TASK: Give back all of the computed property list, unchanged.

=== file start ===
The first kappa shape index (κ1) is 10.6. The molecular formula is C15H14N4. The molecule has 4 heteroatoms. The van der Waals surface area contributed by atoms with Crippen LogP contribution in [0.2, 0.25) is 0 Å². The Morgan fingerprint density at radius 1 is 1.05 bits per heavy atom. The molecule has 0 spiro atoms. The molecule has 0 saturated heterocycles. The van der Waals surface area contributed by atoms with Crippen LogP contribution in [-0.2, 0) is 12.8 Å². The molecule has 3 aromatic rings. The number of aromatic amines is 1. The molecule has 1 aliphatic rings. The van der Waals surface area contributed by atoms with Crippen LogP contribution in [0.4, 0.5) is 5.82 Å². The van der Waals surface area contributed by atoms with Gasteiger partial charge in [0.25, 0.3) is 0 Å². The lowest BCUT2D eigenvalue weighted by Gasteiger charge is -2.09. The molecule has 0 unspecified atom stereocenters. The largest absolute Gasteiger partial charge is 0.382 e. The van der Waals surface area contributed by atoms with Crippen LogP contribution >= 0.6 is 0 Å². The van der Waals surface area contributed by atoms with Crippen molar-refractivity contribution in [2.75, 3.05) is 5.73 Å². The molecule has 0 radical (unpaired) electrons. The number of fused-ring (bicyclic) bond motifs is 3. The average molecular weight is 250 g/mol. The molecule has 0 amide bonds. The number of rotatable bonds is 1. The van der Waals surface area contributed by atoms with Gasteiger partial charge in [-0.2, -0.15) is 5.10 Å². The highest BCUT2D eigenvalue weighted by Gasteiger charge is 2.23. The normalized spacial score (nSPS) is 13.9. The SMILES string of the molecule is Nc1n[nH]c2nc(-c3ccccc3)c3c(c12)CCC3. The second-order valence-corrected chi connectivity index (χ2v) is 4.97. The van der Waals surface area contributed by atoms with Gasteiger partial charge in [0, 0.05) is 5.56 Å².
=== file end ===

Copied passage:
The first kappa shape index (κ1) is 10.6. The molecular formula is C15H14N4. The molecule has 4 heteroatoms. The van der Waals surface area contributed by atoms with Crippen LogP contribution in [0.2, 0.25) is 0 Å². The Morgan fingerprint density at radius 1 is 1.05 bits per heavy atom. The molecule has 0 spiro atoms. The molecule has 0 saturated heterocycles. The van der Waals surface area contributed by atoms with Crippen LogP contribution in [-0.2, 0) is 12.8 Å². The molecule has 3 aromatic rings. The number of aromatic amines is 1. The molecule has 1 aliphatic rings. The van der Waals surface area contributed by atoms with Crippen LogP contribution in [0.4, 0.5) is 5.82 Å². The van der Waals surface area contributed by atoms with Gasteiger partial charge in [0.25, 0.3) is 0 Å². The lowest BCUT2D eigenvalue weighted by Gasteiger charge is -2.09. The molecule has 0 unspecified atom stereocenters. The largest absolute Gasteiger partial charge is 0.382 e. The van der Waals surface area contributed by atoms with Crippen LogP contribution >= 0.6 is 0 Å². The van der Waals surface area contributed by atoms with Crippen molar-refractivity contribution in [2.75, 3.05) is 5.73 Å². The molecule has 0 radical (unpaired) electrons. The number of fused-ring (bicyclic) bond motifs is 3. The average molecular weight is 250 g/mol. The molecule has 0 amide bonds. The number of rotatable bonds is 1. The van der Waals surface area contributed by atoms with Gasteiger partial charge in [-0.2, -0.15) is 5.10 Å². The highest BCUT2D eigenvalue weighted by Gasteiger charge is 2.23. The normalized spacial score (nSPS) is 13.9. The SMILES string of the molecule is Nc1n[nH]c2nc(-c3ccccc3)c3c(c12)CCC3. The second-order valence-corrected chi connectivity index (χ2v) is 4.97. The van der Waals surface area contributed by atoms with Gasteiger partial charge in [0, 0.05) is 5.56 Å².